Why Are Wildfires So Bad In The Northwest This Year? Washington, California, Oregon, Idaho, & Montana Have All Seen Uncontrollable Blazes
Right now, more than 100 wildfires are burning across 1.1 million acres in the West. One particularly bad fire in Washington killed three firefighters and injured four others Wednesday. Fires are blazing in California, Oregon, Idaho, and Montana as well, forcing entire towns and campgrounds to evacuate, according to ABC. These wildfires have been blazing, in California, for example, for weeks, and now there aren't enough firefighters to contain them. So just why are wildfires in the Northwest bad this year? This year's drought in the West combined with climate change are not helping control the otherwise normal wildfires.
Contrary to what many people think, wildfires are actually a natural occurrence that helps a forest with regeneration and growth, according to Think Progress. But people often interfere with naturally occurring wildfires because they develop areas where wildfires occur. Fire suppression tactics have been employed for decades to stop wildfires, and climate change has also created hotter, dryer air. Furthermore, the West Coast is experiencing one of the worst droughts in decades, which means there's even more dryness. Suppression tactics combined with all the dry, hot weather means forests have a buildup of super-dry, dead fuel, which leads to more wildfires and a longer wildfire season. So, I hate to say the wildfires are partially our fault, but they're partially our fault and then just partially nature trying to regenerate.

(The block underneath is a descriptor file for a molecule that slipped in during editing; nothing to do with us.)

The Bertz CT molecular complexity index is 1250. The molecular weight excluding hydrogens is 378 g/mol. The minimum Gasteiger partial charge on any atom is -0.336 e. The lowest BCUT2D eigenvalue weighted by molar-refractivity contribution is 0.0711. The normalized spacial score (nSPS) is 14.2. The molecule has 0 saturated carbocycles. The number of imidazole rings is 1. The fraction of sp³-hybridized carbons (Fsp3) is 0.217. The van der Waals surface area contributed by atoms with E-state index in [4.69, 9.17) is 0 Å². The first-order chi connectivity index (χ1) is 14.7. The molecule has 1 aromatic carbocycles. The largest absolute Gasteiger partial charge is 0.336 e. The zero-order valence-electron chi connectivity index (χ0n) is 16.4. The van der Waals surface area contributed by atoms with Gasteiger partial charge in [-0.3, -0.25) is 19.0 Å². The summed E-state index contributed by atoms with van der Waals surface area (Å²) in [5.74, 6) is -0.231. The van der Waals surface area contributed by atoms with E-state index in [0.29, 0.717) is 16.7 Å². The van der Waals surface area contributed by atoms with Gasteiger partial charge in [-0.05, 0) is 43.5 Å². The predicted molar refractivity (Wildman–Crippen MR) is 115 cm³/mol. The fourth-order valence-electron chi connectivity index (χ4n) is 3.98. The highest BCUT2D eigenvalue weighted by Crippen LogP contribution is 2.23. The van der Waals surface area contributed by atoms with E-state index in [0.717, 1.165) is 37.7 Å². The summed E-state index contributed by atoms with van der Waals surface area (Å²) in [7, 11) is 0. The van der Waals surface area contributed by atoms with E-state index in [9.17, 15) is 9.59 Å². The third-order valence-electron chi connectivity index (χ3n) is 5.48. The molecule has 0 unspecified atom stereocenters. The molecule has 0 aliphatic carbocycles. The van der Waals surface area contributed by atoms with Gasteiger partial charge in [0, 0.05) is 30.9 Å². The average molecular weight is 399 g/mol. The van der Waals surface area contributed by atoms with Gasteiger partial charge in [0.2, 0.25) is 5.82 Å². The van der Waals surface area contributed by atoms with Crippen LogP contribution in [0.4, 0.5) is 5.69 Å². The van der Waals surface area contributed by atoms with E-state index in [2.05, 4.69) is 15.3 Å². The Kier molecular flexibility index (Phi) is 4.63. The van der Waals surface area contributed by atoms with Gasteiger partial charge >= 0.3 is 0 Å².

Jason Funk, a senior climate scientist for the Climate and Energy Program at the Union of Concerned Scientists, told ThinkProgress that wildfires of this size can have far-reaching impacts on public health, water quality, and climate change:
These cascading impacts are the things that keep me up at night. We haven't been looking at them so much.
Unfortunately, the wildfires spanning across the West are out of the zones of controllable and naturally occurring. Since Tuesday, national fire officials have been on their highest possible alert, according to the Los Angeles Times. Because of the scale of this year's fires, the Department of Defense announced Tuesday that it was sending soldiers to help overextended fire crews fight the raging wildfires. Koshare Eagle, a spokeswoman at the Northwest Coordination Center in Portland, which oversees fire efforts in Washington and Oregon, told the LA Times that fire departments simply don't have the personnel to take on wildfires of this size:
Typically when we have this number of fires, we can draw on folks around the nation, [but] the other geographic regions are also trying to draw on folks around the nation.
Eagle said that there are so many fires that public and firefighter safety is becoming an issue, but she hopes the added resources will help departments better combat, contain, and predict fires in the future.